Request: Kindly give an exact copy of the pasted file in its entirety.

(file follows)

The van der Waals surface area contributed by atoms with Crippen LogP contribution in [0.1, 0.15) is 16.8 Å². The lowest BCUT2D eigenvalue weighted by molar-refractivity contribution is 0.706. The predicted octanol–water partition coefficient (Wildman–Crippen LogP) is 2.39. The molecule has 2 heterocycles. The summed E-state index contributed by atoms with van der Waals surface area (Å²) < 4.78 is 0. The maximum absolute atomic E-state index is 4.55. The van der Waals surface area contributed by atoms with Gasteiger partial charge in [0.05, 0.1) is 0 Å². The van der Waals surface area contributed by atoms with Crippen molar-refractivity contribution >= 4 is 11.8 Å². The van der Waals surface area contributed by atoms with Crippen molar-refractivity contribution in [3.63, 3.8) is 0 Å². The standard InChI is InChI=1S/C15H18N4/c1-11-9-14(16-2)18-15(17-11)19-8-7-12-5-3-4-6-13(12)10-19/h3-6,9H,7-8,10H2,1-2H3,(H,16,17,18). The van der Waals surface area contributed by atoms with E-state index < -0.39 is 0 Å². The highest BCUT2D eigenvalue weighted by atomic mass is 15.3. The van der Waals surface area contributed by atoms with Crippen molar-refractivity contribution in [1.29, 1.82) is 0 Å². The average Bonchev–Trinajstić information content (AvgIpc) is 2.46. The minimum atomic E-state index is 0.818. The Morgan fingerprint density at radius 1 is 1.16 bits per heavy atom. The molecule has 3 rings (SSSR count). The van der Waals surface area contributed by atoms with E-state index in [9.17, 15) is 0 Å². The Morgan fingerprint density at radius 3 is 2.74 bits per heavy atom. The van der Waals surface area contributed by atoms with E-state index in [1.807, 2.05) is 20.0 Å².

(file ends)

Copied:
The van der Waals surface area contributed by atoms with Crippen LogP contribution in [0.1, 0.15) is 16.8 Å². The lowest BCUT2D eigenvalue weighted by molar-refractivity contribution is 0.706. The predicted octanol–water partition coefficient (Wildman–Crippen LogP) is 2.39. The molecule has 2 heterocycles. The summed E-state index contributed by atoms with van der Waals surface area (Å²) < 4.78 is 0. The maximum absolute atomic E-state index is 4.55. The van der Waals surface area contributed by atoms with Gasteiger partial charge in [0.05, 0.1) is 0 Å². The van der Waals surface area contributed by atoms with Crippen molar-refractivity contribution >= 4 is 11.8 Å². The van der Waals surface area contributed by atoms with Crippen molar-refractivity contribution in [3.63, 3.8) is 0 Å². The standard InChI is InChI=1S/C15H18N4/c1-11-9-14(16-2)18-15(17-11)19-8-7-12-5-3-4-6-13(12)10-19/h3-6,9H,7-8,10H2,1-2H3,(H,16,17,18). The van der Waals surface area contributed by atoms with E-state index < -0.39 is 0 Å². The highest BCUT2D eigenvalue weighted by atomic mass is 15.3. The van der Waals surface area contributed by atoms with Crippen molar-refractivity contribution in [1.29, 1.82) is 0 Å². The average Bonchev–Trinajstić information content (AvgIpc) is 2.46. The minimum atomic E-state index is 0.818. The Morgan fingerprint density at radius 1 is 1.16 bits per heavy atom. The molecule has 3 rings (SSSR count). The van der Waals surface area contributed by atoms with E-state index in [9.17, 15) is 0 Å². The Morgan fingerprint density at radius 3 is 2.74 bits per heavy atom. The van der Waals surface area contributed by atoms with E-state index in [1.807, 2.05) is 20.0 Å².